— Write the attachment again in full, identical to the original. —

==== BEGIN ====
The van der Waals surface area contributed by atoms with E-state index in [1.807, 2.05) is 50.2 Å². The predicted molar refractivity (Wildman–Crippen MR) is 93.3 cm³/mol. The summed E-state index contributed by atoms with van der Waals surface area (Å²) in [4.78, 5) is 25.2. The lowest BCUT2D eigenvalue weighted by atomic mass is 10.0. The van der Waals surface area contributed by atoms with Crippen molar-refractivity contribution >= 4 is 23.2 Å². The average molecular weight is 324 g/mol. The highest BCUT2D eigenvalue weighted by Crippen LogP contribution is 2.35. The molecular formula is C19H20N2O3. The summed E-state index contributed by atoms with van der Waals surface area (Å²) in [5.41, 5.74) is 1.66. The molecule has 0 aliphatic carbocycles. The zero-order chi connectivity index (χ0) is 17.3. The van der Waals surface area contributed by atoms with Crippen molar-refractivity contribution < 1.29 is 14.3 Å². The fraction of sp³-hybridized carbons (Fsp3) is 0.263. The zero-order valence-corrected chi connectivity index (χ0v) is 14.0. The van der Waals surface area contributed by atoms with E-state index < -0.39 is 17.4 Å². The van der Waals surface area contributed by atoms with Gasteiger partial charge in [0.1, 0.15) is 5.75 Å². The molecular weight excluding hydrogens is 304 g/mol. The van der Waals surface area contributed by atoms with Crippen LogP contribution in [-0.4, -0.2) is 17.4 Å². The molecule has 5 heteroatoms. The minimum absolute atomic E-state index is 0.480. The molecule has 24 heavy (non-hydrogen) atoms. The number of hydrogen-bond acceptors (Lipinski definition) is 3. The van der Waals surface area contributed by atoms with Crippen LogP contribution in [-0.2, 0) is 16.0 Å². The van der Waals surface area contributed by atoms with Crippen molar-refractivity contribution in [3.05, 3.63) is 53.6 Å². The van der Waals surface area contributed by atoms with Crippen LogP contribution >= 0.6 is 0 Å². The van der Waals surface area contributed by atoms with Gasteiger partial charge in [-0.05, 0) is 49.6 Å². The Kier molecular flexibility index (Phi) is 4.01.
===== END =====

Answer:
The van der Waals surface area contributed by atoms with E-state index in [1.807, 2.05) is 50.2 Å². The predicted molar refractivity (Wildman–Crippen MR) is 93.3 cm³/mol. The summed E-state index contributed by atoms with van der Waals surface area (Å²) in [4.78, 5) is 25.2. The lowest BCUT2D eigenvalue weighted by atomic mass is 10.0. The van der Waals surface area contributed by atoms with Crippen molar-refractivity contribution >= 4 is 23.2 Å². The average molecular weight is 324 g/mol. The highest BCUT2D eigenvalue weighted by Crippen LogP contribution is 2.35. The molecular formula is C19H20N2O3. The summed E-state index contributed by atoms with van der Waals surface area (Å²) in [5.41, 5.74) is 1.66. The molecule has 0 aliphatic carbocycles. The zero-order chi connectivity index (χ0) is 17.3. The van der Waals surface area contributed by atoms with Crippen molar-refractivity contribution < 1.29 is 14.3 Å². The fraction of sp³-hybridized carbons (Fsp3) is 0.263. The zero-order valence-corrected chi connectivity index (χ0v) is 14.0. The van der Waals surface area contributed by atoms with E-state index < -0.39 is 17.4 Å². The van der Waals surface area contributed by atoms with Gasteiger partial charge in [0.1, 0.15) is 5.75 Å². The molecular weight excluding hydrogens is 304 g/mol. The van der Waals surface area contributed by atoms with Crippen LogP contribution in [-0.4, -0.2) is 17.4 Å². The molecule has 5 heteroatoms. The minimum absolute atomic E-state index is 0.480. The molecule has 24 heavy (non-hydrogen) atoms. The number of hydrogen-bond acceptors (Lipinski definition) is 3. The van der Waals surface area contributed by atoms with Crippen LogP contribution in [-0.2, 0) is 16.0 Å². The van der Waals surface area contributed by atoms with Crippen molar-refractivity contribution in [3.05, 3.63) is 53.6 Å². The van der Waals surface area contributed by atoms with Crippen LogP contribution >= 0.6 is 0 Å². The van der Waals surface area contributed by atoms with Gasteiger partial charge in [-0.05, 0) is 49.6 Å². The Kier molecular flexibility index (Phi) is 4.01.